I looked behind the both of them. Where’s Scotty? I questioned. “He didn’t want to come,” my ex said, as if it were no big deal.   I barely heard my ex-husband babbling explanations and telling me what I should and should not do. I grabbed my coat and headed out the back door.

“There is no way, I’m going to be without my son on Christmas!” My mind raced as fast as my car. “No way, he or they are going to start this; my son, my day, my Christmas.  Scotty, what are you doing? What are you thinking? You have no reason, no reason at all not to want to be with me on Christmas.” Who gave him a choice and why?  He is only 13!  He is my son too!”

I pulled into the driveway.  The house had absolutely no decorations, not even a Christmas tree.  It looked as bare and empty as my ex-husband's heart.  I rushed out of the car and I was through the door starring at my son before I knew it. “What?” Scotty asked. I paused. “Get your coat, it is Christmas and it is my time with you.” I said calmly but sternly. “I’ve let you stay with your dad a few extra days here and there, but I will not spend Christmas without you.”  Scotty didn’t move or didn’t argue. “This is not a choice young man, it is not your decision, it is not your father’s decision.  If your dad wants to change placement he has to go through the court, until then we follow the placement orders.”   Scotty and I locked eyes.  “No, I am not going with you to your house.”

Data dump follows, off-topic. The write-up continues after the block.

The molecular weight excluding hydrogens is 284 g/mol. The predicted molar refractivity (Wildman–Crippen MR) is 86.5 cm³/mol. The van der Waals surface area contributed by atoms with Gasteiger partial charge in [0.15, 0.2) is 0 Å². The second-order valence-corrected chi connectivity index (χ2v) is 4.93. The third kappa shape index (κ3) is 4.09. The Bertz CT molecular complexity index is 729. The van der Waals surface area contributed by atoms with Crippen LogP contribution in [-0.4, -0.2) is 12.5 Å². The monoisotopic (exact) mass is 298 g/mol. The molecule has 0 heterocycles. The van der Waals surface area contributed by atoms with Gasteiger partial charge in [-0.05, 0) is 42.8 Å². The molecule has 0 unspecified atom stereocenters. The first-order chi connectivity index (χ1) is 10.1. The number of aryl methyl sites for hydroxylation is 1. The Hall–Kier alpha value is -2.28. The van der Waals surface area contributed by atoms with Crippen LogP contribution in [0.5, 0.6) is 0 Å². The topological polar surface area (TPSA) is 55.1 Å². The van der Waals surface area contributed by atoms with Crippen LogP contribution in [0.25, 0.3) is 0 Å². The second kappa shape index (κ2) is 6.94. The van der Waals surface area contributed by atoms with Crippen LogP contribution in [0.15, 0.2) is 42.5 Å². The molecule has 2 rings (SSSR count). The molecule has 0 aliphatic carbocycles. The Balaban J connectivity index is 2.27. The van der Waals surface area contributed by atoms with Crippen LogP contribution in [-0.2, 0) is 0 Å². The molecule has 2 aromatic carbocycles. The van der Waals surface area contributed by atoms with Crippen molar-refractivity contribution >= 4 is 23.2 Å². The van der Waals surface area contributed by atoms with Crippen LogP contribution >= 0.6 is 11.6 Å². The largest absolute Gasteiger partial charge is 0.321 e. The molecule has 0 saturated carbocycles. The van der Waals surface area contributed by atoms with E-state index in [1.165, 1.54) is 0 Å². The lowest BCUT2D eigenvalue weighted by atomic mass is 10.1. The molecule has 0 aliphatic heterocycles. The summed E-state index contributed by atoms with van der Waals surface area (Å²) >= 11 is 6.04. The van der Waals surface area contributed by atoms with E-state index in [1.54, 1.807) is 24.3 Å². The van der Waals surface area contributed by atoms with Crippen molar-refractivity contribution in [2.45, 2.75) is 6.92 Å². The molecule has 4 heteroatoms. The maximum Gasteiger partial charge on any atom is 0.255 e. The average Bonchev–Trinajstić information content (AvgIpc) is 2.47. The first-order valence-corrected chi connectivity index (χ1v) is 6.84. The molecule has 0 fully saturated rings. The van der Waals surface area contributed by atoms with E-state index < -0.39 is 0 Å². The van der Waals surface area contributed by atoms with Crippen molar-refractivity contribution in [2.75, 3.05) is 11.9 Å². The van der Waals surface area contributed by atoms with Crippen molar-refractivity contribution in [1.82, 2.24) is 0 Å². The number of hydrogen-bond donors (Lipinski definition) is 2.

I reached into my pocket and pulled out my phone. My ex-husband jogged into the room behind me and I heard him say, “You’re not going to call the police.”  Wow, was that a question or a command?  “I will if you don’t tell Scotty to get his coat and get in the car, now.” I said, never changing the tone of my voice or taking my eyes off of my son.  I dialed the number.

Officer Henzel arrived in minutes and assessed the situation.  He went into the living room and sat down next to Scotty.  My ex-husband and I backed into the kitchen ignoring each other. Scotty came out of the living room, got his coat and headed out the door in stony silence. When we got back to my house, he promptly locked himself in his room.

Christmas didn’t exist in 2010.  I didn’t put up a tree, declined invitations and tried to pretend that it was just another day.  Scotty now hated and rejected me and Alexis had learned that Christmas was about her dad and had become passively aggressive.

I would be alone and that was all I wanted. I knew I wouldn’t be able to hold back the grief, loneliness and loss. Crying was the only way I knew to release the years of hurt and disappointment that had turned Christmas from a time of joy to the most dreaded time of the year.  I hated the entrepreneurs who would shove the illusions of happy families, decked halls, and shared laughter under your nose.  It only served to pry the gap between my dreams and reality farther and farther apart.

It’s now 2016. My children are 20 and 22.  I have not had a Christmas or a Thanksgiving with my children since 2009.  Some years have been easier than others, but there is no denying that every Christmas I am visited by the Ghosts of Christmas Pasts.